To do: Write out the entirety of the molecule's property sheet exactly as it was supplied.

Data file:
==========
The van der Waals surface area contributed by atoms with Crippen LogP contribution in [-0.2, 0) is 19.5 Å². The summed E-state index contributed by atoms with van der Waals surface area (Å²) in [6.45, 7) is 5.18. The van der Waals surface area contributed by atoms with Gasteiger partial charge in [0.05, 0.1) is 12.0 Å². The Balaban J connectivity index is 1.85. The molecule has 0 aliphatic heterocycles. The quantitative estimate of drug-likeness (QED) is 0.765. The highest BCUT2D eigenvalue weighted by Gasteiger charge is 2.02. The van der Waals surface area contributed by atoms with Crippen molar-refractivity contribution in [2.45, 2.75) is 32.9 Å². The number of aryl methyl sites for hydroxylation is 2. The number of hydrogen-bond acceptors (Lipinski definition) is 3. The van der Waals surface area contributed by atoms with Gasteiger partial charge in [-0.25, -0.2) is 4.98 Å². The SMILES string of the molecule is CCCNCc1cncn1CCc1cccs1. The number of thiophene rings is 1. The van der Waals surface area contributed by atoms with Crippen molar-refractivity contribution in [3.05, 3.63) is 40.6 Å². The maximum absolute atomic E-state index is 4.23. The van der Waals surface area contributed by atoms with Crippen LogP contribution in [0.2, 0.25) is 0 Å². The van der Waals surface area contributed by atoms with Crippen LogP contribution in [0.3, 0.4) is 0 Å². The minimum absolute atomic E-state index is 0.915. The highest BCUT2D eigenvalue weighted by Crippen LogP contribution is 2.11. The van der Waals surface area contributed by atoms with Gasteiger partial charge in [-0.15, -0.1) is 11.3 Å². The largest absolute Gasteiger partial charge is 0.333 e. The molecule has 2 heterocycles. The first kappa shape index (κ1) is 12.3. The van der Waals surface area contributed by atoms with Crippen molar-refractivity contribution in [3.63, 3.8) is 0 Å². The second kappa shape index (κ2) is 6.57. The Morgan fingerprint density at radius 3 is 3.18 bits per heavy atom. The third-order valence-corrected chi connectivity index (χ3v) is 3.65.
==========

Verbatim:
The van der Waals surface area contributed by atoms with Crippen LogP contribution in [-0.2, 0) is 19.5 Å². The summed E-state index contributed by atoms with van der Waals surface area (Å²) in [6.45, 7) is 5.18. The van der Waals surface area contributed by atoms with Gasteiger partial charge in [0.05, 0.1) is 12.0 Å². The Balaban J connectivity index is 1.85. The molecule has 0 aliphatic heterocycles. The quantitative estimate of drug-likeness (QED) is 0.765. The highest BCUT2D eigenvalue weighted by Gasteiger charge is 2.02. The van der Waals surface area contributed by atoms with Crippen molar-refractivity contribution in [2.45, 2.75) is 32.9 Å². The number of aryl methyl sites for hydroxylation is 2. The number of hydrogen-bond acceptors (Lipinski definition) is 3. The van der Waals surface area contributed by atoms with Gasteiger partial charge in [-0.25, -0.2) is 4.98 Å². The SMILES string of the molecule is CCCNCc1cncn1CCc1cccs1. The number of thiophene rings is 1. The van der Waals surface area contributed by atoms with Crippen molar-refractivity contribution in [3.05, 3.63) is 40.6 Å². The maximum absolute atomic E-state index is 4.23. The van der Waals surface area contributed by atoms with Crippen LogP contribution in [0.2, 0.25) is 0 Å². The van der Waals surface area contributed by atoms with Crippen LogP contribution in [0.3, 0.4) is 0 Å². The minimum absolute atomic E-state index is 0.915. The highest BCUT2D eigenvalue weighted by Crippen LogP contribution is 2.11. The van der Waals surface area contributed by atoms with Gasteiger partial charge in [-0.15, -0.1) is 11.3 Å². The largest absolute Gasteiger partial charge is 0.333 e. The molecule has 2 heterocycles. The first kappa shape index (κ1) is 12.3. The van der Waals surface area contributed by atoms with Crippen molar-refractivity contribution in [3.63, 3.8) is 0 Å². The second kappa shape index (κ2) is 6.57. The Morgan fingerprint density at radius 3 is 3.18 bits per heavy atom. The third-order valence-corrected chi connectivity index (χ3v) is 3.65.